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Pharmacist-led clinics improve access to health care: Lessons from Alberta

  • In Canada, 35 per cent of avoidable emergency room visits could be handled by pharmacists.

Thursday, May 9, 2024 – Emulating Alberta’s pharmacist-led clinic model could enhance access to primary care and help avoid unnecessary emergency room visits, according to a new study from the Montreal Economic Institute.

“Pharmacists know medication better than anyone else in our health systems,” explains Krystle Wittevrongel, senior public policy analyst and Alberta project lead at the MEI. “By unlocking their full potential in prescribing and substituting medications, Alberta’s pharmacist-led clinics have helped avoid tens of thousands of unnecessary emergency room visits.”

Pharmacists in Alberta have the largest prescribing authority in the country, including the ability to prescribe schedule one drugs with special training.

Unlike in Ontario and Manitoba, Alberta pharmacists are authorized to substitute prescribed medications, which can help address issues such as adverse reactions caused by interaction with other treatments.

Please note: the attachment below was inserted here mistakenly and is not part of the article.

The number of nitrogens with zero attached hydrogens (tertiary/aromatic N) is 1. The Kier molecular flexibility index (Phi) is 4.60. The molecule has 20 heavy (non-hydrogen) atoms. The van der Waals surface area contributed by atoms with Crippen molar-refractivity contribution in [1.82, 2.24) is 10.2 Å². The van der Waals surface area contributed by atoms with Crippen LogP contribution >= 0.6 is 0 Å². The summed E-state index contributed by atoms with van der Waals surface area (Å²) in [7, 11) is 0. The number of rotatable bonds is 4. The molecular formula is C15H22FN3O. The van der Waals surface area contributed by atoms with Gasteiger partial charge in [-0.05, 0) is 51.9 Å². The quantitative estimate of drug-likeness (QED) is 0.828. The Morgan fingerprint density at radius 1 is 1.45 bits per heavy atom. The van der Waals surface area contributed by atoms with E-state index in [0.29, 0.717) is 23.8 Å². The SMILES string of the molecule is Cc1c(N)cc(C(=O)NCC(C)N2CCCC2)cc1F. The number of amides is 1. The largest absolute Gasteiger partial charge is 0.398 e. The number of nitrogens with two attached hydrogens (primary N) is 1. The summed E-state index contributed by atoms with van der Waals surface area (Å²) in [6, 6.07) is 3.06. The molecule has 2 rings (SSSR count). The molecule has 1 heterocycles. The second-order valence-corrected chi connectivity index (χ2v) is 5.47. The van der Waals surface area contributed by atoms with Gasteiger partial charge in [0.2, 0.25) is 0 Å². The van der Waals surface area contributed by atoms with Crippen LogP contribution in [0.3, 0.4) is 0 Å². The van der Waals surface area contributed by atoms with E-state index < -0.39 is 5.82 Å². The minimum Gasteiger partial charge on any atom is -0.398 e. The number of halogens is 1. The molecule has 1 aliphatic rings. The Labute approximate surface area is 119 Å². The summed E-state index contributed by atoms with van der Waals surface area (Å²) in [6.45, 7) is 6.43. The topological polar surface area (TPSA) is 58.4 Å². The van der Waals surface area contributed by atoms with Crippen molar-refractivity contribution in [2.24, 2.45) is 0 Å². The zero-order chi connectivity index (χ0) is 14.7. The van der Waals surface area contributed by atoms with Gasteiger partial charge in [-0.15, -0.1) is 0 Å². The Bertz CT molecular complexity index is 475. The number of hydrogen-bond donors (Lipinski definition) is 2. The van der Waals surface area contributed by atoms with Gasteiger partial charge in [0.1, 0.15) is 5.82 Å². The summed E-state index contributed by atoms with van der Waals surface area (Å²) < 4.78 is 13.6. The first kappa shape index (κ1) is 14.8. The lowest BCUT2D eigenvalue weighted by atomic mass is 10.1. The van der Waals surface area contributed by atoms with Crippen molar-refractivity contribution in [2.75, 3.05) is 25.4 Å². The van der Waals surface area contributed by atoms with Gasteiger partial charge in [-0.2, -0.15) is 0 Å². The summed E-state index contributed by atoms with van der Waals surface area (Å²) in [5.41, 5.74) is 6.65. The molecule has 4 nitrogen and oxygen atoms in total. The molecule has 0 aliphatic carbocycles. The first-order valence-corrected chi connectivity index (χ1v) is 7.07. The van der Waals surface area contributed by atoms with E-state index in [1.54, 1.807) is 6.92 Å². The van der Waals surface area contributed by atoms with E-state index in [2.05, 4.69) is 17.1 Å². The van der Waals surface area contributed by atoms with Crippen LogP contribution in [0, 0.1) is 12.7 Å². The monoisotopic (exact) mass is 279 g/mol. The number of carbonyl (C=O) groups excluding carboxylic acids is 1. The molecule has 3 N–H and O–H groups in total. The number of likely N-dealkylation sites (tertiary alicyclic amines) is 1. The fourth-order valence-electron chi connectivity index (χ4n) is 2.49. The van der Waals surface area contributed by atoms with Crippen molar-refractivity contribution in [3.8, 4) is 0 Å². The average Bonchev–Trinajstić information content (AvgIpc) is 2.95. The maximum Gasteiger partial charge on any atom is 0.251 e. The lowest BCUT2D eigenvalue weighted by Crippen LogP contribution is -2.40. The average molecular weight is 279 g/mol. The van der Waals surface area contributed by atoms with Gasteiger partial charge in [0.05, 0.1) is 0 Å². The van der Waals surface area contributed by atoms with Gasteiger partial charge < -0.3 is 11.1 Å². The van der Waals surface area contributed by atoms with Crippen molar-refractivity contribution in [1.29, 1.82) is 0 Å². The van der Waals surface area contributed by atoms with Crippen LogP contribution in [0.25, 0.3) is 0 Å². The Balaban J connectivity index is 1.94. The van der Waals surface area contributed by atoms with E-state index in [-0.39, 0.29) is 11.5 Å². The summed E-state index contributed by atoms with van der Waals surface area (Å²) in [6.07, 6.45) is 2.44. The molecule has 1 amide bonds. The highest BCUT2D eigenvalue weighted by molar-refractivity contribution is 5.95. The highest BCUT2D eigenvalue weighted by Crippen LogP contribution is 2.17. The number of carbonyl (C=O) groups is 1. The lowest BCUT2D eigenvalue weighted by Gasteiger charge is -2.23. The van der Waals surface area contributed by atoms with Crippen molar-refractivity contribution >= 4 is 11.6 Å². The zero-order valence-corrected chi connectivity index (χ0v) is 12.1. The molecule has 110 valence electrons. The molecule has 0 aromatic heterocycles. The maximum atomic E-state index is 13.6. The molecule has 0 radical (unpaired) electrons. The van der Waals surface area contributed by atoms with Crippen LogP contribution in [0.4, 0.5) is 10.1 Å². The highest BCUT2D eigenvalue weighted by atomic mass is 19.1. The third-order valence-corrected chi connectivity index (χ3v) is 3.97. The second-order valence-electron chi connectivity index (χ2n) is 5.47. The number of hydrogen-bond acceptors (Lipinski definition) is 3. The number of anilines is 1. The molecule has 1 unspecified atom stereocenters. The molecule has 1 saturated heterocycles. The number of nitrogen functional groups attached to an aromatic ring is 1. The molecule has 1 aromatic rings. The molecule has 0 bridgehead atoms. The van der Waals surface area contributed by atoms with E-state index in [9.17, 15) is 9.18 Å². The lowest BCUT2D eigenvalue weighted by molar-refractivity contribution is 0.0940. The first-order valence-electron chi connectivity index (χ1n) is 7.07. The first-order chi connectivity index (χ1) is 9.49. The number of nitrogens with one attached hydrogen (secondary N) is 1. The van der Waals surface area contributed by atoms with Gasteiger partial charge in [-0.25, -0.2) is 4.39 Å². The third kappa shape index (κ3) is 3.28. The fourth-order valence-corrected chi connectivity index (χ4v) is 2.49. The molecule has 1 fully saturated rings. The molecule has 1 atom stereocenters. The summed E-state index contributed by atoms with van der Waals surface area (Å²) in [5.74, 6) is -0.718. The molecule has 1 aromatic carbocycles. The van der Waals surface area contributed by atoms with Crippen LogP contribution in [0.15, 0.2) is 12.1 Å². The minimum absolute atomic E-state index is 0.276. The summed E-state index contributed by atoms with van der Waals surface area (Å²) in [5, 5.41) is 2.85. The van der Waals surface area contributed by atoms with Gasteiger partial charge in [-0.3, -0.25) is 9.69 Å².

The study explains that this can help reduce pressure on hospitals, as prescription-related issues account for more than 10 per cent of emergency room visits.

Alberta’s first pharmacist-led clinic, in Lethbridge, sees between 14,600 and 21,900 patients per year since opening in 2022.

It is expected that there will be 103 such clinics active in the province by the end of 2024.

The researcher also links the success of the pharmacist-led clinic model in Alberta to pharmacists’ expanded scope of practice in the province.

Among other things, Alberta pharmacists are able to order and interpret lab tests, unlike their counterparts in British Columbia, Ontario, and Newfoundland and Labrador.

A 2019 peer-reviewed study found that pharmacists could handle 35 per cent of avoidable emergency room visits in Canada.

“By enabling pharmacists to play a larger role in its health system, Alberta is redirecting minor cases from emergency rooms to more appropriate facilities,” said Wittevrongel. “Just imagine how much faster things could be if pharmacists could take care of 35 per cent of the unnecessary load placed on Canada’s emergency rooms.”

The MEI study is available here.

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The MEI is an independent public policy think tank with offices in Montreal and Calgary. Through its publications, media appearances, and advisory services to policy-makers, the MEI stimulates public policy debate and reforms based on sound economics and entrepreneurship. 

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